When I was a young student, it was the moment I loved most. My teacher would put that new music book on the stand, and I could hardly wait until I was at home and could begin to learn it. I was always an eager, if not always a careful, student. I would launch head first into the new music to see what joys were waiting there, reckless of the wrong notes I played along the way.
And that recklessness would cause me problems later. I would have many corrections to make and much curbing of my enthusiasm before I had the piece learned to my teacher’s satisfaction.
I have often envied my students who take a more sensible approach. Their careful systematic practice leads to much more predictable results. But there is a weakness in their strategy too. Sometimes it just takes too long to get to the finish line.
Wouldn’t it be wonderful to have the best of both worlds, speed and accuracy? You can and here’s how.
These shortcuts below are great guidelines for any time you start a new piece. And they will help you get where you’re going almost as fast as you want to get there.
Five shortcuts for learning a new piece, quickly and correctly
- Play the piece through. Get the big picture. Don’t mire yourself in details right away. Experience the music as a whole, or at least as much of a whole as you can manage. It will give you a taste of the finished product, one that you can use to keep you energized when the going gets tough.
- Count! This is perhaps the best advice I can give you, and the one that you will resist the most. But when you count, right from the first in a new piece, you learn where everything belongs. Work at keeping the best steady; use the metronome. A steady beat, even a very slow one, will help you learn the relative pacing, which will help you with fingering and other technical issues.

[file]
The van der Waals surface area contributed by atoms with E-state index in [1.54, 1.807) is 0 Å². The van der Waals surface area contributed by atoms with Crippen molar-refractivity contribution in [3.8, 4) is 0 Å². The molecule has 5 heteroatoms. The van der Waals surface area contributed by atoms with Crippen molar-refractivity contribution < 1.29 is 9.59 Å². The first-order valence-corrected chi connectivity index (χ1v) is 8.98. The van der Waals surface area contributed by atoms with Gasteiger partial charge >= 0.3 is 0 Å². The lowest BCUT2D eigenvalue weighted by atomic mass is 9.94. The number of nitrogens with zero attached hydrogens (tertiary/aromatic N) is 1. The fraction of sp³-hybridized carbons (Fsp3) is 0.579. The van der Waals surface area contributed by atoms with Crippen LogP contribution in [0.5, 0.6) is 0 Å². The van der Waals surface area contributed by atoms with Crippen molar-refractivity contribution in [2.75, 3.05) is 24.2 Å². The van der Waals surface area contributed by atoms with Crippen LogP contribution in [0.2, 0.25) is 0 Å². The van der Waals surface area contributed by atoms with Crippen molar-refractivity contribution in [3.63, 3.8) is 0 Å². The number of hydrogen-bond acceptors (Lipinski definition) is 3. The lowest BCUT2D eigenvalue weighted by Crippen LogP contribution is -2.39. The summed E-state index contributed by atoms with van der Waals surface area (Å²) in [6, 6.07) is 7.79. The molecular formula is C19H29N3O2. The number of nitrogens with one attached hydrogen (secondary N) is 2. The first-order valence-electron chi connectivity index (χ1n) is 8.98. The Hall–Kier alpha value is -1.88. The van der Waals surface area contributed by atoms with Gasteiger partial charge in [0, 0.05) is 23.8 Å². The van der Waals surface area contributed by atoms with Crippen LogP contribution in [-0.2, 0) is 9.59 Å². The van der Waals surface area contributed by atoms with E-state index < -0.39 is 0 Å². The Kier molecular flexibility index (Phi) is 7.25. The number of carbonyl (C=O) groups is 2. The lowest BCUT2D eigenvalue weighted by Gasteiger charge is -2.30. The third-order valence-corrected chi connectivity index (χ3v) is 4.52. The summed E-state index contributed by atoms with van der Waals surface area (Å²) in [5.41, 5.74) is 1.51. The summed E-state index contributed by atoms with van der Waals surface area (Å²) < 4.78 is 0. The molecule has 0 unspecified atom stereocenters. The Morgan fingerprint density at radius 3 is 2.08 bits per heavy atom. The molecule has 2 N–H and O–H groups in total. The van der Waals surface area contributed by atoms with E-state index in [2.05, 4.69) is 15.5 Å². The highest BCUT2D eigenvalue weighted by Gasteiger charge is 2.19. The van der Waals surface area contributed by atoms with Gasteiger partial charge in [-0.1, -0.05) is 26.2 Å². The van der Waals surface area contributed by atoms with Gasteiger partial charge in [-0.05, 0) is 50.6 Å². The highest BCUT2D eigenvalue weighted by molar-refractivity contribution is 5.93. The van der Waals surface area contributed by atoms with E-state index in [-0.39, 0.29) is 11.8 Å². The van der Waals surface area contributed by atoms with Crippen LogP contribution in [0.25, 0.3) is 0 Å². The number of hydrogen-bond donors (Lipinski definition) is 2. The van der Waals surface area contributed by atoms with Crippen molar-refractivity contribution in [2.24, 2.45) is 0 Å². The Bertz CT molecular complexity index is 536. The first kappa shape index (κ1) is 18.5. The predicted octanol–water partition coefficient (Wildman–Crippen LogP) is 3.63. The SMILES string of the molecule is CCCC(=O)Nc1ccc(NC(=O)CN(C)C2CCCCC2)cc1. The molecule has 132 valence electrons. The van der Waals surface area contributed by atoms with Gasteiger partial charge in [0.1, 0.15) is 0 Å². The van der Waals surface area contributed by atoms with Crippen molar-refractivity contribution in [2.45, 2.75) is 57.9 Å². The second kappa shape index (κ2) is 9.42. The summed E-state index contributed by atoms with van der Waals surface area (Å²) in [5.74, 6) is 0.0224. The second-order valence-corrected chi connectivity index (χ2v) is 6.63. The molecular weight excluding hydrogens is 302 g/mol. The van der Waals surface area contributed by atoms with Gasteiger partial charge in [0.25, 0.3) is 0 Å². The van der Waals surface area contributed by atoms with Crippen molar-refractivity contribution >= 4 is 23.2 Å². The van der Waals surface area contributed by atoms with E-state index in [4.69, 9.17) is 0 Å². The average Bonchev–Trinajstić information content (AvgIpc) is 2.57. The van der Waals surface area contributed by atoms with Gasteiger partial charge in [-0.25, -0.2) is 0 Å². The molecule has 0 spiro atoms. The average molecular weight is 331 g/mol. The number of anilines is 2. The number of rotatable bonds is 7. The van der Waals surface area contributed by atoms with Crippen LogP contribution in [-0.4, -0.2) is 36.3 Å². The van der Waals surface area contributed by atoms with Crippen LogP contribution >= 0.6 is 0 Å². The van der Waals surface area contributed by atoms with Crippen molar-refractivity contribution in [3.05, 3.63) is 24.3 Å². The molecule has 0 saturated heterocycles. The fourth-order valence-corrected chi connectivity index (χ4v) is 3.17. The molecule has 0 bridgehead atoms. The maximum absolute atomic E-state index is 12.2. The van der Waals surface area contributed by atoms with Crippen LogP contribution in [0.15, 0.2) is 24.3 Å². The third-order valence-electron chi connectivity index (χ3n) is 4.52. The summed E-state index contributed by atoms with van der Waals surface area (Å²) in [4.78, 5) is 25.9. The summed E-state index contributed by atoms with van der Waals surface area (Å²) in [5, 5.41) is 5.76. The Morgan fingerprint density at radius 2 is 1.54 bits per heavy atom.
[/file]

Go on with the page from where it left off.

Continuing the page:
- Don’t obsess over the details. The details like fingering that can seem so important to learn can become too big a focus at this stage. Certainly you want to establish the correct habits, but if you focus too single-mindedly on those details, you can lose sight of the musical big picture. It’s like not seeing the forest for the trees.
- Keep the music in mind. Learning music isn’t just about the notes. The notes are meaningless without the context given to them by dynamics, musical mood, phrasing, and form. Tempo is part of this too. When you keep the piece too slow for too long, you keep it from developing it’s real character.
- Have a deadline. It could be a performance or just a date on your calendar. Give yourself enough time, but not too much.After all, without a finish line, how will you know you’re there?